Thomas Fraser, 12th Lord Lovat

Thomas Alexander Fraser, 12th Lord Lovat and 1st Baron Lovat, KT (17 June 1802 – 28 June 1875) was a Scottish peer. He was also the 21st MacShimidh, the traditional Gaelic Patronym for the Chiefs of the Clan Fraser.

The Lord Lovat

Lord Lieutenant of Inverness
In office
Preceded byThe Earl of Seafield
Succeeded bySimon Fraser
Personal details
Thomas Alexander Fraser

(1802-06-17)17 June 1802
Died28 June 1875(1875-06-28) (aged 73)
Hon. Charlotte Georgina Stafford-Jerningham
(m. 1823, his death)
Children7, including Simon
ParentsAlexander Fraser, 9th of Strichen
Amelia Leslie
RelativesSimon Fraser, 14th Lord Lovat (grandson)

Early lifeEdit

Born on 17 June 1802, he was the son of Amelia (née Leslie) Fraser and Alexander Fraser, 9th of Strichen, a Captain of the 1st Dragoon Guards who died on 28 October 1803, shortly after his birth.[1] His paternal grandparents were Alexander Fraser, 8th of Strichen and Jean (née Menzies) Fraser (a daughter of William Menzies and niece of James Menzies of Culdares).[2] His maternal grandparents were John Leslie, 22nd Baron of Balquhain and the former Violet Dalzell.[3]

In 1821, Fraser commissioned Aberdeen architect John Smith to design a country house known as Strichen House.[4][5][6]


In 1815, upon the death of Archibald Campbell Fraser (who outlived all of his children), Fraser became the 21st Chief of the Clan Fraser, through his descent from the second son of the 4th Lord Lovat. He also inherited the Lovat estates at Beauly in Inverness-shire. On 28 January 1837 he was created Baron Lovat, of Lovat in the County of Inverness,[7] in the Peerage of the United Kingdom. In 1854, the attainder of the 11th Lord Lovat (who had been attainted and executed in 1747) was reversed, and Lovat thereby became 12th Lord Lovat in the Peerage of Scotland. He notably served as Lord Lieutenant of Inverness from 1853 to 1873 and was made a Knight of the Thistle in 1865.[1]

Personal lifeEdit

Photograph of his daughter Amelia, 1863.

On 6 August 1823, Fraser was married to the Hon. Charlotte Georgina Stafford-Jerningham (1800–1876), the daughter of George William Stafford-Jerningham, 8th Baron Stafford, in 1823. The couple had three daughters and four sons, including:[8]

Lord Lovat died in June 1875, aged 73, and was succeeded in his titles by his eldest son Simon. Lady Lovat died in 1876.[1]


Lord Lovat's legacy is that of the present 16th Lord Lovat, and the good standing of the present Clan Fraser. He completed the restoration of Lovat titles and lands, which had been started by the 11th Lord's son, General Simon Fraser of Lovat.[8]


  1. ^ a b c d "Lovat, Lord (S, 1458/64)". Heraldic Media Limited. Retrieved 17 August 2020. CS1 maint: discouraged parameter (link)
  2. ^ Burke, John (1836). A Genealogical and Heraldic History of the Commoners of Great Britain and Ireland, Enjoying Territorial Possessions Or High Official Rank: But Uninvested with Heritable Honours. Henry Colburn. p. 299.
  3. ^ The Reliquary: Depository for Precious Relics, Legendary, Biographical, and Historical. John Russell Smith. 1870. p. 54.
  4. ^ Historic Environment Scotland. "Strichen House, Stableblock, (Barnyards of Strichen) Strichen Mains (LB16547)". Retrieved 15 April 2019.
  5. ^ "Strichen House". Buildings at Risk Register for Scotland. Historic Environment Scotland. Retrieved 2 September 2013. CS1 maint: discouraged parameter (link)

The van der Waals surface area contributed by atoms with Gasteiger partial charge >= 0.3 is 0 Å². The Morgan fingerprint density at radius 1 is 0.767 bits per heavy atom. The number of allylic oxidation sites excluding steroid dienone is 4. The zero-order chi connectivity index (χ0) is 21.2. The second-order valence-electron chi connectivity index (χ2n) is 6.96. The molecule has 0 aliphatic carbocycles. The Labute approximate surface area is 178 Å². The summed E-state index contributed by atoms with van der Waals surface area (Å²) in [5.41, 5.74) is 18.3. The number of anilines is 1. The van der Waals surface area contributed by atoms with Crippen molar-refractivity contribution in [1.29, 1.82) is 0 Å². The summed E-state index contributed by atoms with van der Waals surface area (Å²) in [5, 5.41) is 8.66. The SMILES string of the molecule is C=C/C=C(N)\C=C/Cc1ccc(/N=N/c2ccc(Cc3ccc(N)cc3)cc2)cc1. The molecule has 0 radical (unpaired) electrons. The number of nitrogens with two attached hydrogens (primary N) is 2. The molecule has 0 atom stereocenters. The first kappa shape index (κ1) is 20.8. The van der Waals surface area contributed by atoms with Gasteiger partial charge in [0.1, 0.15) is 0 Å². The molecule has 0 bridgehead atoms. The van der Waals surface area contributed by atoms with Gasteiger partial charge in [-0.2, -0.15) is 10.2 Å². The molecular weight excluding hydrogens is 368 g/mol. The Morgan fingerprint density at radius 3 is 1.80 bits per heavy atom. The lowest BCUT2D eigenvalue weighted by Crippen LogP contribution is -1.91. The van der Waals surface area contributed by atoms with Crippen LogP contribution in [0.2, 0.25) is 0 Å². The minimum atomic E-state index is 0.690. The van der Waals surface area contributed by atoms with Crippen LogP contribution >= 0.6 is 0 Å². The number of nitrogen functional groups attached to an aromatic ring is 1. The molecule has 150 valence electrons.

6. ^ "John Smith". Dictionary of Scottish Architects - DSA Architect Biography Report. Retrieved 17 August 2020. CS1 maint: discouraged parameter (link)
  7. ^ "No. 19460". The London Gazette. 24 January 1837. p. 170.
  8. ^ a b Kidd, Charles, Williamson, David (editors). Debrett's Peerage and Baronetage (1990 edition). New York: St Martin's Press, 1990.
  9. ^ Sheahan, James Joseph (1862). History and Topography of Buckinghamshire: Comprising a General Survey of the County, Preceded by an Epitome of the Early History of Great Britain. Longman, Green, Longman, and Roberts. p. 905. ISBN 9780804833905.
  10. ^ "Hon. Amelia Charlotte Scott-Murray (née Fraser)". National Portrait Gallery, London. Retrieved 17 August 2020. CS1 maint: discouraged parameter (link)
  11. ^ "Frances Georgiana (née Fraser), Lady Mostyn". National Portrait Gallery, London. Retrieved 17 August 2020. CS1 maint: discouraged parameter (link)
  12. ^ "Charlotte Henrietta (née Fraser), Lady Sausse". National Portrait Gallery, London. Retrieved 17 August 2020. CS1 maint: discouraged parameter (link)
  13. ^ "Death of Sir Matthew Sausse". The Times. 6 November 1867. p. 7.
  14. ^ Fox-Davies, Arthur Charles (1895). Armorial Families: A Complete Peerage, Baronetage, and Knightage, and a Directory of Some Gentlemen of Coat-armour, and Being the First Attempt to Show which Arms in Use at the Moment are Borne by Legal Authority. Jack. p. 630. Retrieved 17 August 2020. CS1 maint: discouraged parameter (link)
  15. ^ Chapman, Paul (1836). Menin Gate North: In Memory and in Mourning. Pen and Sword. ISBN 978-1-4738-5092-7. Retrieved 17 August 2020. CS1 maint: discouraged parameter (link)
  16. ^ Burke, Sir Bernard (1882). A Genealogical and Heraldic History of the Landed Gentry of Great Britain & Ireland. Harrison. p. 769. Retrieved 17 August 2020. CS1 maint: discouraged parameter (link)
  17. ^ Ward, S. G. P. (1973). "THE SCOTS GUARDS IN EGYPT, 1882: The Letters of Lieutenant C. B. Balfour". Journal of the Society for Army Historical Research. 51 (206): 80–104. ISSN 0037-9700. JSTOR 44227018.

External linksEdit

Honorary titles
Preceded by
The Earl of Seafield
Lord Lieutenant of Inverness
Succeeded by
Simon Fraser
Preceded by
Archibald Campbell Fraser
Succeeded by
Simon Fraser
Peerage of Scotland
Preceded by
Simon Fraser
Lord Lovat
Succeeded by
Simon Fraser
Peerage of the United Kingdom
New creation Baron Lovat
Succeeded by
Simon Fraser